U.S. Balance of Payments Weakened Prior to Midyear

August 15, 2011

Treasury capital flow data released earlier paint a weaker U.S. balance of payments.  Foreigners sold $11.5 billion of U.S. long-term securities in June after buying $44.6 billion in May.  Net purchases of U.S. securities averaged $26.0 billion per month in the second quarter, down from $53.9 billion per month in 1Q, and the first-half pace of monthly buying, $40.0 billion per month, was less than the $75.9 billion per month pace in full-2010.

Net of U.S. buying of foreign securities, the long-term capital inflow in June was only $3.7 billion, down from $24.2 billion in May.  The second quarter long-term inflow of $58.5 billion was well below the $106.5 billion inflow in 1Q, and the average monthly inflow in the first half of 2011 of $27.5 billion was less than half of the 2010 pace of $65.2 billion per month.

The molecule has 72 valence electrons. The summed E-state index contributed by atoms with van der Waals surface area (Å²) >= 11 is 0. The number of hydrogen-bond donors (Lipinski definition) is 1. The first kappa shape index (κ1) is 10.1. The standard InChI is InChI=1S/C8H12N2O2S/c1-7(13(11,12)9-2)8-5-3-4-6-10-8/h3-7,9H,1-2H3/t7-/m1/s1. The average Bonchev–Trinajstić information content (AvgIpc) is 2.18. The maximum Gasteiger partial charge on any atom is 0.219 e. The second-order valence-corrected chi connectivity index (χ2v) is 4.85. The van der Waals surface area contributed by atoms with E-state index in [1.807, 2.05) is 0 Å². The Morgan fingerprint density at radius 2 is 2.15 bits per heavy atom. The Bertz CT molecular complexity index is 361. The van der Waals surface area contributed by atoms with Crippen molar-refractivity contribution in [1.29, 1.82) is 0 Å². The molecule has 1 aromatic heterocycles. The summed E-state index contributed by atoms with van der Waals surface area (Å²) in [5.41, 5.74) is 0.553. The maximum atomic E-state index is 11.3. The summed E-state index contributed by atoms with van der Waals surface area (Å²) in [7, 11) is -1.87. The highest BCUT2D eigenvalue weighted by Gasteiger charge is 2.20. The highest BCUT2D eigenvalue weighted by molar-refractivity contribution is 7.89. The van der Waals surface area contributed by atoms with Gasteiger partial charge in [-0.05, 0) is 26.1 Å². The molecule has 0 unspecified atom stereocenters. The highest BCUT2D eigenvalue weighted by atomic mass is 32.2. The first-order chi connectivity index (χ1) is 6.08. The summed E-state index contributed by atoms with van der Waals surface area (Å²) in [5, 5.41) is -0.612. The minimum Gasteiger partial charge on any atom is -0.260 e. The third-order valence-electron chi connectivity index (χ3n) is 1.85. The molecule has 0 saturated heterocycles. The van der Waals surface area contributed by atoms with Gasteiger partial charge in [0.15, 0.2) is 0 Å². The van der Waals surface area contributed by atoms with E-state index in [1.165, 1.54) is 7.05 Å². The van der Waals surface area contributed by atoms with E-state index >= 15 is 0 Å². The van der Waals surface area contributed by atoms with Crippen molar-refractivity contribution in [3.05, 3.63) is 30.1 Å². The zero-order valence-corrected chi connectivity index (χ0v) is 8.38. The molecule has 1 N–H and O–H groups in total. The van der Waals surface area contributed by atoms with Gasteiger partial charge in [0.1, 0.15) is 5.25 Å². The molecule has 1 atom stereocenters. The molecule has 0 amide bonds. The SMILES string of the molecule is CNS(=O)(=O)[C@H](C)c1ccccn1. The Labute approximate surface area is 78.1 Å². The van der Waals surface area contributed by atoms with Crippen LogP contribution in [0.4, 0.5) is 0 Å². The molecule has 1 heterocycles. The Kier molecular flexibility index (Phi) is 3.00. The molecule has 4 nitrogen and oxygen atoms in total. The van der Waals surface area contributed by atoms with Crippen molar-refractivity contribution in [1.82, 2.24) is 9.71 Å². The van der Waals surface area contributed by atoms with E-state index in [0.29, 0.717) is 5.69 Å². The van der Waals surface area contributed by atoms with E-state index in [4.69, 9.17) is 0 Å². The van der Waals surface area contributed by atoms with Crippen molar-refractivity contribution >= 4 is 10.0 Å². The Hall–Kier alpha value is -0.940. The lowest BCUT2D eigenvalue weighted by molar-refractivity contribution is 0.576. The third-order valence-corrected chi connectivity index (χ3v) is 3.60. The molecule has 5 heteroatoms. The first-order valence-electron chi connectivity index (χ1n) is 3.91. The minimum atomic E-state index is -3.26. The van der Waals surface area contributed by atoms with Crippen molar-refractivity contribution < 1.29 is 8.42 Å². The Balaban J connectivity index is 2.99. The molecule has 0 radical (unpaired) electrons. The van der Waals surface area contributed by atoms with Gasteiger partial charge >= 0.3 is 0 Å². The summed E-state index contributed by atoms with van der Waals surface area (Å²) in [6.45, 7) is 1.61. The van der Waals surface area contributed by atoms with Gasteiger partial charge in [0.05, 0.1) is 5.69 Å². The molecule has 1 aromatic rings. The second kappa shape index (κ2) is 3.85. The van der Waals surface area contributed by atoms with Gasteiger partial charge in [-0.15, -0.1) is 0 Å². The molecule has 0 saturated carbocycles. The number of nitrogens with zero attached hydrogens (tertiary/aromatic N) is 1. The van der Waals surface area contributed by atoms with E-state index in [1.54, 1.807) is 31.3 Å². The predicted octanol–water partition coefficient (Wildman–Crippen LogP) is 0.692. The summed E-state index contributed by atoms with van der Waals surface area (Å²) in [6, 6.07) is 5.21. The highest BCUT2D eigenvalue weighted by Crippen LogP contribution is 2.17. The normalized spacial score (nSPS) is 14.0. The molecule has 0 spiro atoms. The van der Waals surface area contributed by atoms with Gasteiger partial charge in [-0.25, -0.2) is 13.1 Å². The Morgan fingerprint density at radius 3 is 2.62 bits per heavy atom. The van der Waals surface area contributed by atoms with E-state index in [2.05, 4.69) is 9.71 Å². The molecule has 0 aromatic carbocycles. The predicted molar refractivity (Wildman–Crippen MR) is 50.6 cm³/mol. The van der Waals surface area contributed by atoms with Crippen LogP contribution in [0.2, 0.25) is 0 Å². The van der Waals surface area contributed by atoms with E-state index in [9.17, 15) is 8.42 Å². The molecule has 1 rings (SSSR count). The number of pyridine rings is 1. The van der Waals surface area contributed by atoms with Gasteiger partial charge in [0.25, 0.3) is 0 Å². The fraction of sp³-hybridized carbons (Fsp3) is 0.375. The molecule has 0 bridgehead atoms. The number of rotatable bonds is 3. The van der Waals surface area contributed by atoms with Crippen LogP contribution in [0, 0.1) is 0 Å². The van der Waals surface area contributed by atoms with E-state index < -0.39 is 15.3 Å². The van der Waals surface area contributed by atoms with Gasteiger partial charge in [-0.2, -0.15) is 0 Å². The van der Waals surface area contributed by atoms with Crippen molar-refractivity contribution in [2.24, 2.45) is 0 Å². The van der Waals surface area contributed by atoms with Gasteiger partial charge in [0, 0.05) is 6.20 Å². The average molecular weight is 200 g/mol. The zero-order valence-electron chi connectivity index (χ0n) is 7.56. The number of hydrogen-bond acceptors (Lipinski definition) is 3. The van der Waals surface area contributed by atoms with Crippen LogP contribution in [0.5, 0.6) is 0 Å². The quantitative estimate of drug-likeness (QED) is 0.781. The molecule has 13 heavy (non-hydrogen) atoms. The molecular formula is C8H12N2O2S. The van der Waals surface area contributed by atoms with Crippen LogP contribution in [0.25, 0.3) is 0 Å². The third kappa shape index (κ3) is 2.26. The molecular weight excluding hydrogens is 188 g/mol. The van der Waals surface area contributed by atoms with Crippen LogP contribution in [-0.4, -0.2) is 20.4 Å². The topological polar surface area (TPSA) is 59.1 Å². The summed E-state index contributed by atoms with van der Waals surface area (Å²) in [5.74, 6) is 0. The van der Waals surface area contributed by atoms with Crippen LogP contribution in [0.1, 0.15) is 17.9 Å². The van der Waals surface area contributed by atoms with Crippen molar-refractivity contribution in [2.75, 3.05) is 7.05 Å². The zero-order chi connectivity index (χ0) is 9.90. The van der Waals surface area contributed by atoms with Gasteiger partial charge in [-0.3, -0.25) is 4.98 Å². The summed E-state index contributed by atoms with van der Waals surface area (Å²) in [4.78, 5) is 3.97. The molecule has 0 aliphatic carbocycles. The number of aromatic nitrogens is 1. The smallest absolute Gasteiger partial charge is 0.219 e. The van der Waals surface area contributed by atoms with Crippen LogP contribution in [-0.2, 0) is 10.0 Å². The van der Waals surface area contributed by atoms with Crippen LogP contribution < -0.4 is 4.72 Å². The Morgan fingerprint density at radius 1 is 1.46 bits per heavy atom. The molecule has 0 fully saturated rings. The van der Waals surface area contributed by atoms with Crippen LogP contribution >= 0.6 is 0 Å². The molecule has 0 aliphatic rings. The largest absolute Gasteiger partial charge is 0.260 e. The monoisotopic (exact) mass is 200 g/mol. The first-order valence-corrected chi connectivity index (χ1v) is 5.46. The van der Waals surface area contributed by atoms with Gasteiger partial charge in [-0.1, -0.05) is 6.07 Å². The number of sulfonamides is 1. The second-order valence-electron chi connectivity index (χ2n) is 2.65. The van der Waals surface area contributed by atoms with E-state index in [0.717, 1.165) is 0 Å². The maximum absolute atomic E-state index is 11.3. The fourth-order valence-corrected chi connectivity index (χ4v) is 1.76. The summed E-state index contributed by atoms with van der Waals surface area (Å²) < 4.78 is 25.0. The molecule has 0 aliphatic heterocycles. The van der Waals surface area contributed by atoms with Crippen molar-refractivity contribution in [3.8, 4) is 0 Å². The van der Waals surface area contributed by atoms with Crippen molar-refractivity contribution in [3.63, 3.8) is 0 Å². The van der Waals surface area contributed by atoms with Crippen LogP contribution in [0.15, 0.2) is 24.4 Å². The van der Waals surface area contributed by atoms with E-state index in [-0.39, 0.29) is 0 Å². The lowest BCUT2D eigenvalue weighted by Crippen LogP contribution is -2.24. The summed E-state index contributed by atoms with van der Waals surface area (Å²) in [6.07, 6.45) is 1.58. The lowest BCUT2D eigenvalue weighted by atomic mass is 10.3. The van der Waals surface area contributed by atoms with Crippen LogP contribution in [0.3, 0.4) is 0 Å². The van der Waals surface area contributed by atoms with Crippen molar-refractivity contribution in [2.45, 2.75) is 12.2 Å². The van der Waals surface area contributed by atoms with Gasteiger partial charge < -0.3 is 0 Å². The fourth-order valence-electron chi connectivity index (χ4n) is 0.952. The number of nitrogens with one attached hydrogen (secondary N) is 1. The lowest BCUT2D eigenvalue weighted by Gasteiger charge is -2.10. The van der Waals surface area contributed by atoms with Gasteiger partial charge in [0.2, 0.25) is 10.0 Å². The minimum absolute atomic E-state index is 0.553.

Including short-term as well as long-term securities transactions, June had a $29.5 billion outflow on top of a $48.8 billion outflow in May.  There was an outflow of $2.3 billion per month in 2Q versus a monthly inflow of $80.9 billion in 1Q11.

The goods and services trade deficit widened from $43.6 billion in April to $50.8 billion in May and $53.1 billion in June.  That works out to a $49.2 billion per month deficit in the second quarter, greater than the first-quarter average shortfall of $46.8 billion and a monthly average deficit in 2010 of just $41.7 billion.

These negative trends may reflect mounting concern about the security of investments in U.S. paper assets and seemingly will constrain the dollar’s upside potential over the balance of 2011.

Copyright 2011, Larry Greenberg.  All rights reserved.  No secondary distribution without express permission.



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